- Allan Hunter
- 14 August 2017
Lambert Wilson plays Jacques Cousteau in Jérôme Salle's fantastic-looking but rather clichéd biopic
The long, hectic life of underwater explorer Jacques Cousteau could lend itself to a dozen different biographies. The Odyssey (L'Odyssée) puts the emphasis on Cousteau's strained relationship with his son and the family dramas caused by his restless ambition and disregard for the feelings of those closest to him. The result is a film that looks fantastic but becomes bogged down in soap opera conventions and biopic clichés. A lot of dodgy wigs and liver spots float before our eyes to convey the passage of years.
Director Jérôme Salle attempts to pack a lot into a film that starts in 1979 and unfolds in flashback as he returns to the early years of the marriage between Cousteau (Lambert Wilson) and the long-suffering Simone (Audrey Tautou). He gallops through the pioneering voyages of the Calypso, global fame as a television personality and Cousteau's emergence as a committed environmentalist. There is a jaunty, jazzy feel to the initial scenes of family life full of carefree days and endless possibilities. Later, we gain a greater sense of Cousteau as an impossible dreamer, ruthless empire-builder and womaniser driven by a single-minded determination to conquer the ocean.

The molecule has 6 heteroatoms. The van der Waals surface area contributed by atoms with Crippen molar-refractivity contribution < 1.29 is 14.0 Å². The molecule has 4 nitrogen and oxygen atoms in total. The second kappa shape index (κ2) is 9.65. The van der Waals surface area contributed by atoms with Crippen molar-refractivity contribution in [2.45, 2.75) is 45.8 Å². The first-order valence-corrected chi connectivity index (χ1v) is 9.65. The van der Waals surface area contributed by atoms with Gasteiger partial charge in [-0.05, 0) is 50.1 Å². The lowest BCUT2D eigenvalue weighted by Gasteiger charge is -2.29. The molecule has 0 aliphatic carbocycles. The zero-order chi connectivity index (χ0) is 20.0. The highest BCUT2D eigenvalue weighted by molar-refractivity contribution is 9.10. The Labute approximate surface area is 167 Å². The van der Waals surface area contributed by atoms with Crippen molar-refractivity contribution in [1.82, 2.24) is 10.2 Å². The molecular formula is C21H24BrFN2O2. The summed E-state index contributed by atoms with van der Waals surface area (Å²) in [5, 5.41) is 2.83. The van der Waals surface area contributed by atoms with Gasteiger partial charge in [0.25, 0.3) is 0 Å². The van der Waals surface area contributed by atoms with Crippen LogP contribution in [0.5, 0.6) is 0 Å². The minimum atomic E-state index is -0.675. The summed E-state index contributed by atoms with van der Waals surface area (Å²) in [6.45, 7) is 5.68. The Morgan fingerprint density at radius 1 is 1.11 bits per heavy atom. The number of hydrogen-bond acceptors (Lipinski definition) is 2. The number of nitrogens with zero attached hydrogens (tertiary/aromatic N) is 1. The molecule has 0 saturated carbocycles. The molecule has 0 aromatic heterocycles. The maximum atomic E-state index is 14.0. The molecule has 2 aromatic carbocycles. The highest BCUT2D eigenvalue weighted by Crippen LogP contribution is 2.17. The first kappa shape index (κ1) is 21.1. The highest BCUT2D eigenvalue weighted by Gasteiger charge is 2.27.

Everything is filtered through the relationship with his favourite son Philippe (Pierre Niney), as childhood hero worship turns to adult resentment of a father who neglects and undervalues him. Other characters, especially Simone, feel pushed to the sidelines.
A charismatic cast, sparkling cinematography and the lush strings of Alexandre Desplat's musical score all help make The Odyssey a lavish production, but all those dazzling blue skies and tempting waters sometimes feel more like an invitation to take a holiday than engage with a complex character. Ultimately, you can't help thinking that Wes Anderson's Cousteau-inspired The Life Aquatic with Steve Zissou was a good deal more fun.
Selected release from Fri 18 Aug.